That’s what you need to do with yourself: choose to look at the positive aspects of yourself. Minimize the parts about yourself that you don’t like. Maximize the parts you do; for example, your friendliness, your leadership, your care for others.
Think about the times when people seem most comfortable with you. When do they seem to like you best? What do you like best about yourself?
If the answer is your enthusiasm, bring it to the foreground. If it’s the ability to figure out a problem, practice that. If it’s the ability to talk to anybody, work on that. Practice will make you more positive.
Look for positive things in others. It’s easy to criticize other people, yet you don’t know what their lives are really like unless you walk in their shoes. So instead of concentrating on Shawn’s gossiping, look at how he’s willing to give his time to help others. Instead of thinking that Emily’s stuck up, concentrate on how well she dresses and plays the piano. The point of doing this is to discover positive things that you can  learn from other people—even people you don’t like.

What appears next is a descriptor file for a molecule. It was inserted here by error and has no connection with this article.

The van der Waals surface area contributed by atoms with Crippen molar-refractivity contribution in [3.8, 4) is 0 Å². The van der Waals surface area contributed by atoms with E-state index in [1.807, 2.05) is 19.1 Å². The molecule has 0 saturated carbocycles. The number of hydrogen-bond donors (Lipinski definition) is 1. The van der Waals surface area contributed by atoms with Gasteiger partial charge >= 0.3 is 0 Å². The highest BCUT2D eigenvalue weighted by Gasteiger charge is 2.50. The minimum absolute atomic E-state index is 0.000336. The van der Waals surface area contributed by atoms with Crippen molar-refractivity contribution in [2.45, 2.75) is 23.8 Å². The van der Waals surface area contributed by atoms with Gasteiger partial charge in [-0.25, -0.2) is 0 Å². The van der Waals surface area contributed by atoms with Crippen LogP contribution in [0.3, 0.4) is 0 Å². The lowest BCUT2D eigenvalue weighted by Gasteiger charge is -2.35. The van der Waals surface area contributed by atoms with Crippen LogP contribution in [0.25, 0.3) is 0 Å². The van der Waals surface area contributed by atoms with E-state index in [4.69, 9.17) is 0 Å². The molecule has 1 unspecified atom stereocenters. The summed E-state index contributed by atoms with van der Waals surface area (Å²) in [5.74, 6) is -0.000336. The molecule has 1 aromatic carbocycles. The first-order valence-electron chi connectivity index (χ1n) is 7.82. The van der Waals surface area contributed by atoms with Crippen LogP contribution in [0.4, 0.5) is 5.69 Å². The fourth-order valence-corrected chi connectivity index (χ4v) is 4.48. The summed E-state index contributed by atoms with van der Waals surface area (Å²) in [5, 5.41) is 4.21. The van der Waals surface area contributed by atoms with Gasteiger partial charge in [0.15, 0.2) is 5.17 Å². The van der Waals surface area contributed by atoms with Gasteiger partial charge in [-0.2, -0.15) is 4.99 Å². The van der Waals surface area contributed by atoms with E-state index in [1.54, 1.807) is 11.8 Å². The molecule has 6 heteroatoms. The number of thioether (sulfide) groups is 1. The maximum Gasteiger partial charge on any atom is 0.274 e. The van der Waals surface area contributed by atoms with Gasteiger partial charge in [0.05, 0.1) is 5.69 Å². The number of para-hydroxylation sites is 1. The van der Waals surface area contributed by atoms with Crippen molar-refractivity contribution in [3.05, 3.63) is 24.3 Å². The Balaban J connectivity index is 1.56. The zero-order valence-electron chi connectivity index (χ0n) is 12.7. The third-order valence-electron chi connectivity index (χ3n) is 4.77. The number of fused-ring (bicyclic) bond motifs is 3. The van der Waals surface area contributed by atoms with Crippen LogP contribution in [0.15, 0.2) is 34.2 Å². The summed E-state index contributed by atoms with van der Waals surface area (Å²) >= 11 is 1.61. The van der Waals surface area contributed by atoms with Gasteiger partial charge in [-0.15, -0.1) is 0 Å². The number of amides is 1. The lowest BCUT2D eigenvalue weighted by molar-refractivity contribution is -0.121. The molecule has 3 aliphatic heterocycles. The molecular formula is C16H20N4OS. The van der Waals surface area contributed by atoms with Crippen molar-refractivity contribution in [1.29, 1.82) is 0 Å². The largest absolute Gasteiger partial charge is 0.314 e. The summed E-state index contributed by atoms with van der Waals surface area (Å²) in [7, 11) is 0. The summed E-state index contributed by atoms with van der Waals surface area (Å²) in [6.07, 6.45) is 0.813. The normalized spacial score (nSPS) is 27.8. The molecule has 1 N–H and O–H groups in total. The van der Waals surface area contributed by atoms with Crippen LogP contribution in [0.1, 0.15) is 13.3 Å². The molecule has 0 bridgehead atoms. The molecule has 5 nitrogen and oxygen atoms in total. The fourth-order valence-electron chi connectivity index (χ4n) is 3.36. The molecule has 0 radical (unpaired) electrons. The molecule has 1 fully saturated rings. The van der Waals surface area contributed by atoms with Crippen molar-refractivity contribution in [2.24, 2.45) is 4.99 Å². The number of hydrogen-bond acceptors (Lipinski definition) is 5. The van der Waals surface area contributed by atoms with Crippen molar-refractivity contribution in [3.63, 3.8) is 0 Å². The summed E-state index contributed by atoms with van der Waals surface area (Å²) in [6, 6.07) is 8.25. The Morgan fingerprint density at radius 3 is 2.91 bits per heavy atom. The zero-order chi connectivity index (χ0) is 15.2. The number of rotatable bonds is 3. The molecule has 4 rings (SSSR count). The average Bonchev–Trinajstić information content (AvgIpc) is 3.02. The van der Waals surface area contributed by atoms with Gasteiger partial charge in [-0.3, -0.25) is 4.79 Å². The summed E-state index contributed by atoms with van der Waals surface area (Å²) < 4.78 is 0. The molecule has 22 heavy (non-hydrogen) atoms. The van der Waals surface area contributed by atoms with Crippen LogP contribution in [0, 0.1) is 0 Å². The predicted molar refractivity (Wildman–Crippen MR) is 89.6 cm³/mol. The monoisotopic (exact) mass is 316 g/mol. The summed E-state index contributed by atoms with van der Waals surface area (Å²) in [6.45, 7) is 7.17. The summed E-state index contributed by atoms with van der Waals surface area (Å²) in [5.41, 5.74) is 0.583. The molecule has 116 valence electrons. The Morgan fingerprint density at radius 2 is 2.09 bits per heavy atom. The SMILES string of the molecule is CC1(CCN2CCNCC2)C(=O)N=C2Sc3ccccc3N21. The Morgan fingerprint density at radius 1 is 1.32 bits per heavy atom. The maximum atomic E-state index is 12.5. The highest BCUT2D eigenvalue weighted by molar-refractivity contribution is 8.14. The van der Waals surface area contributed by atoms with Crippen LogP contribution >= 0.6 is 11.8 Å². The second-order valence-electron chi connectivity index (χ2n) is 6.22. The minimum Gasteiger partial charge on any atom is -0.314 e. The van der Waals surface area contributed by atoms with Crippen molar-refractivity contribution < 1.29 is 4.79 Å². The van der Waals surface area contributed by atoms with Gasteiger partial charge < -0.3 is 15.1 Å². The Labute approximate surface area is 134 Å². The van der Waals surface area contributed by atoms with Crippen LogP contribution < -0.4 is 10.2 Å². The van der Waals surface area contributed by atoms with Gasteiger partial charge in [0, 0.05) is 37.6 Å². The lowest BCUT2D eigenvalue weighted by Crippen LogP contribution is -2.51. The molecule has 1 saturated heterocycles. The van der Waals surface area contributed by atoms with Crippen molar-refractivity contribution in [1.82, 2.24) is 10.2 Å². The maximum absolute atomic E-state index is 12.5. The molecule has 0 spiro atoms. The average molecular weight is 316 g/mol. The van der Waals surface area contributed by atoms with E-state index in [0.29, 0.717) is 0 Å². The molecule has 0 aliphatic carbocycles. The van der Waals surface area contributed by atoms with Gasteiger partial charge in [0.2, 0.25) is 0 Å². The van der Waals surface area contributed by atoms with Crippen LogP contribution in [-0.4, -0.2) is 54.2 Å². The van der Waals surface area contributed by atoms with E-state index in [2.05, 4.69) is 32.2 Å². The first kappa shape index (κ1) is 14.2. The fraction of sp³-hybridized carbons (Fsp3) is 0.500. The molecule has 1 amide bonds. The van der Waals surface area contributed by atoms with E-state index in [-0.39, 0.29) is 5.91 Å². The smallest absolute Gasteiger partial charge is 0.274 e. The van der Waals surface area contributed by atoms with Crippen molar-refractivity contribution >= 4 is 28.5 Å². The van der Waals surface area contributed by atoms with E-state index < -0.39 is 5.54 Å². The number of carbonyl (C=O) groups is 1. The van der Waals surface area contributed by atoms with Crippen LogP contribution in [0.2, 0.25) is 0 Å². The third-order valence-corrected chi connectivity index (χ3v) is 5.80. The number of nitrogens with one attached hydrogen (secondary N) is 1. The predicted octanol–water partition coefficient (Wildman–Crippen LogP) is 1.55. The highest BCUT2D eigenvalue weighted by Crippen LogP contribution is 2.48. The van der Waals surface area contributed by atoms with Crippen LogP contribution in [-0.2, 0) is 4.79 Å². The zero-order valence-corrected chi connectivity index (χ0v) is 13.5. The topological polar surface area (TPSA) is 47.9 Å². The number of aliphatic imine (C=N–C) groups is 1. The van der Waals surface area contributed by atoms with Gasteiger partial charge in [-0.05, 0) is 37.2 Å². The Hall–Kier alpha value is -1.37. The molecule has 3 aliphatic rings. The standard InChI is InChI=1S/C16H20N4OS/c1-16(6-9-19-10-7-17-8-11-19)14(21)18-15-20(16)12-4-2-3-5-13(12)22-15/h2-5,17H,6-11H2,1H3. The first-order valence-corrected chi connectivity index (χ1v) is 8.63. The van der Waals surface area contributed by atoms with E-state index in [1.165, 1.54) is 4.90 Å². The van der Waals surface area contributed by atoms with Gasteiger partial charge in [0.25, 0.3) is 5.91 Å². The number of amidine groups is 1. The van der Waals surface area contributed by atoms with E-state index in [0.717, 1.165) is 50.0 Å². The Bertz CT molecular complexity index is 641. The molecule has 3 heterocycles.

Borrow positive traits from others. If you like how Morgan meets everybody’s eyes when she smiles, practice it. If you like how Jacob walks, practice it. If you like how gentle Thom is, work on being gentle.
Compliment others. There’s no way to become popular more quickly than to honestly compliment people. Not in a breathy, high-pitched voice that implies insincerity, but in an earthy straightforward tone say, “I’ve always admired how easily you speak up in class,” “You’re really intelligent,” or “Have you noticed how everyone listens when you talk?”
And here’s a challenge: instead of repeating gossip, repeat a compliment. Tell your friend that a teacher said she has the nicest disposition. Tell your pastor that another student thought his sermon was fascinating.
Becoming positive and staying that way isn’t easy, of course. Generally, nothing worthwhile comes easily. You won’t become a positive person overnight, and there will be times when your attitude will slip. The difference will be that  you’ll always know you can climb out of the pit any time you choose to.
What are the rewards of being positive? Your friends and family will like you better. Your life will be happier and more fun. You’ll have more friends. And if you’re a Christian to boot, people will look at you, as they did Darien and David, and notice how being positive and being a Christian go hand in hand.
 
1Texts credited to NKJV are from the New King James Version. Copyright © 1979, 1980, 1982 by Thomas Nelson, Inc. Used by permission. All rights reserved.
 
2Texts credited to NIV are from the Holy Bible, New International Version. Copyright  1973, 1978, 1984, International Bible Society. Used by permission of Zondervan Bible Publishers. 
 
Bill Vossler writes from Rockville, Minnesota.